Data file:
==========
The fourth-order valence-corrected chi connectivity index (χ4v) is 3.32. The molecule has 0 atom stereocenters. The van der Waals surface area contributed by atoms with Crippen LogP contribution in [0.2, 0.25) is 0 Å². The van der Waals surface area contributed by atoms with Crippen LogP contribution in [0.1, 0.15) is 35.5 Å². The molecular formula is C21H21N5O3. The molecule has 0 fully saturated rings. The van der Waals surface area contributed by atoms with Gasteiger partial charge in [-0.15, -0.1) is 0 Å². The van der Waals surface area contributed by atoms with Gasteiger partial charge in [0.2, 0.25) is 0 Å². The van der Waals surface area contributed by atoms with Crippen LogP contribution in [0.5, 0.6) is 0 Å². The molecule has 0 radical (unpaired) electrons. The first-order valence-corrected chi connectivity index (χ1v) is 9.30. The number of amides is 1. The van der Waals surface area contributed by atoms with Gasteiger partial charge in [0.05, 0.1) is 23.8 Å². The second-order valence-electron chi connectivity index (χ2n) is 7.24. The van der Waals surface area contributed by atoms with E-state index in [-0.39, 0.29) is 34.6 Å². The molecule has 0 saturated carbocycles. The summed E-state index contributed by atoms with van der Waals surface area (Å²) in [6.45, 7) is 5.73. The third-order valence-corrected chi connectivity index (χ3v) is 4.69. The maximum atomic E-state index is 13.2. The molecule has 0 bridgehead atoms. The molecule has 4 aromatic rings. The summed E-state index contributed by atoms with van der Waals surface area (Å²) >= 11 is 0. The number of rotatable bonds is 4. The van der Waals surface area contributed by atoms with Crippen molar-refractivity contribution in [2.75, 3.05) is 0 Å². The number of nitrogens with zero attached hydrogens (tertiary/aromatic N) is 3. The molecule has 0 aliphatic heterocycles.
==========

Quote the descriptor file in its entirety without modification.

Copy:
The fourth-order valence-corrected chi connectivity index (χ4v) is 3.32. The molecule has 0 atom stereocenters. The van der Waals surface area contributed by atoms with Crippen LogP contribution in [0.2, 0.25) is 0 Å². The van der Waals surface area contributed by atoms with Crippen LogP contribution in [0.1, 0.15) is 35.5 Å². The molecular formula is C21H21N5O3. The molecule has 0 fully saturated rings. The van der Waals surface area contributed by atoms with Gasteiger partial charge in [-0.15, -0.1) is 0 Å². The van der Waals surface area contributed by atoms with Gasteiger partial charge in [0.2, 0.25) is 0 Å². The van der Waals surface area contributed by atoms with Crippen LogP contribution in [0.5, 0.6) is 0 Å². The molecule has 0 radical (unpaired) electrons. The first-order valence-corrected chi connectivity index (χ1v) is 9.30. The number of amides is 1. The van der Waals surface area contributed by atoms with Gasteiger partial charge in [0.05, 0.1) is 23.8 Å². The second-order valence-electron chi connectivity index (χ2n) is 7.24. The van der Waals surface area contributed by atoms with E-state index in [-0.39, 0.29) is 34.6 Å². The molecule has 0 saturated carbocycles. The summed E-state index contributed by atoms with van der Waals surface area (Å²) in [6.45, 7) is 5.73. The third-order valence-corrected chi connectivity index (χ3v) is 4.69. The maximum atomic E-state index is 13.2. The molecule has 0 bridgehead atoms. The molecule has 4 aromatic rings. The summed E-state index contributed by atoms with van der Waals surface area (Å²) >= 11 is 0. The number of rotatable bonds is 4. The van der Waals surface area contributed by atoms with Crippen molar-refractivity contribution in [2.75, 3.05) is 0 Å². The number of nitrogens with zero attached hydrogens (tertiary/aromatic N) is 3. The molecule has 0 aliphatic heterocycles.